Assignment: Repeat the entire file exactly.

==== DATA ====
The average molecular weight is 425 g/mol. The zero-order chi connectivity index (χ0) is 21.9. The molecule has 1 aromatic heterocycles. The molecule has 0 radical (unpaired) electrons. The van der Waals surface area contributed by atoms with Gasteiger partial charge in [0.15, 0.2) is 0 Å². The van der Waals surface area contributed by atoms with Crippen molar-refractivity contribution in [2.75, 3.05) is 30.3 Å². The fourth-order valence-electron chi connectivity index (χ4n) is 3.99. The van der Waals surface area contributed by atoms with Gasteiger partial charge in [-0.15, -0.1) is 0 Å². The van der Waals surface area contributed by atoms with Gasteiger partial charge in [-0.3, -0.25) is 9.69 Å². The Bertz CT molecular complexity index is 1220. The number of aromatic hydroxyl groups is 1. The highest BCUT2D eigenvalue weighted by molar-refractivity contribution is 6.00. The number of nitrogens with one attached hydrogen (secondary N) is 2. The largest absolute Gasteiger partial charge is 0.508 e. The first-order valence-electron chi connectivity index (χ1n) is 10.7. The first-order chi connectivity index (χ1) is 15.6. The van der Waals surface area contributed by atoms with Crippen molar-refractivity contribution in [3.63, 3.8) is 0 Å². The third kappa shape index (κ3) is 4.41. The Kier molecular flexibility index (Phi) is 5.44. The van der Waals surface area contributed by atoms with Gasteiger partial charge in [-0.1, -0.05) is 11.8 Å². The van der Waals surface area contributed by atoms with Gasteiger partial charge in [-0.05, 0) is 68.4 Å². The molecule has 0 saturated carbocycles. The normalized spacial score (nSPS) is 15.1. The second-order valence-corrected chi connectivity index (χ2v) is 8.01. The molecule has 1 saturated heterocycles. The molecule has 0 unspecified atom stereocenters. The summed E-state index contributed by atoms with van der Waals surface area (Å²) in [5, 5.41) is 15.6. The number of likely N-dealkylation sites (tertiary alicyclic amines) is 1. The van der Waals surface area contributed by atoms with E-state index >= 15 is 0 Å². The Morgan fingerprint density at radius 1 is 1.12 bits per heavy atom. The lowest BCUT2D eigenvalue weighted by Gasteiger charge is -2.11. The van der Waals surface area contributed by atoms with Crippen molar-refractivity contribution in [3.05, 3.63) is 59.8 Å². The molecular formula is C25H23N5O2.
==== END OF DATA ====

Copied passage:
The average molecular weight is 425 g/mol. The zero-order chi connectivity index (χ0) is 21.9. The molecule has 1 aromatic heterocycles. The molecule has 0 radical (unpaired) electrons. The van der Waals surface area contributed by atoms with Gasteiger partial charge in [0.15, 0.2) is 0 Å². The van der Waals surface area contributed by atoms with Crippen molar-refractivity contribution in [2.75, 3.05) is 30.3 Å². The fourth-order valence-electron chi connectivity index (χ4n) is 3.99. The van der Waals surface area contributed by atoms with Gasteiger partial charge in [-0.15, -0.1) is 0 Å². The van der Waals surface area contributed by atoms with Gasteiger partial charge in [-0.3, -0.25) is 9.69 Å². The Bertz CT molecular complexity index is 1220. The number of aromatic hydroxyl groups is 1. The highest BCUT2D eigenvalue weighted by molar-refractivity contribution is 6.00. The number of nitrogens with one attached hydrogen (secondary N) is 2. The largest absolute Gasteiger partial charge is 0.508 e. The first-order valence-electron chi connectivity index (χ1n) is 10.7. The first-order chi connectivity index (χ1) is 15.6. The van der Waals surface area contributed by atoms with Crippen molar-refractivity contribution in [3.63, 3.8) is 0 Å². The third kappa shape index (κ3) is 4.41. The Kier molecular flexibility index (Phi) is 5.44. The van der Waals surface area contributed by atoms with Gasteiger partial charge in [-0.1, -0.05) is 11.8 Å². The van der Waals surface area contributed by atoms with Gasteiger partial charge in [-0.05, 0) is 68.4 Å². The molecule has 0 saturated carbocycles. The normalized spacial score (nSPS) is 15.1. The second-order valence-corrected chi connectivity index (χ2v) is 8.01. The molecule has 1 saturated heterocycles. The molecule has 0 unspecified atom stereocenters. The summed E-state index contributed by atoms with van der Waals surface area (Å²) in [5, 5.41) is 15.6. The number of likely N-dealkylation sites (tertiary alicyclic amines) is 1. The van der Waals surface area contributed by atoms with E-state index >= 15 is 0 Å². The Morgan fingerprint density at radius 1 is 1.12 bits per heavy atom. The lowest BCUT2D eigenvalue weighted by Gasteiger charge is -2.11. The van der Waals surface area contributed by atoms with Crippen molar-refractivity contribution in [3.05, 3.63) is 59.8 Å². The molecular formula is C25H23N5O2.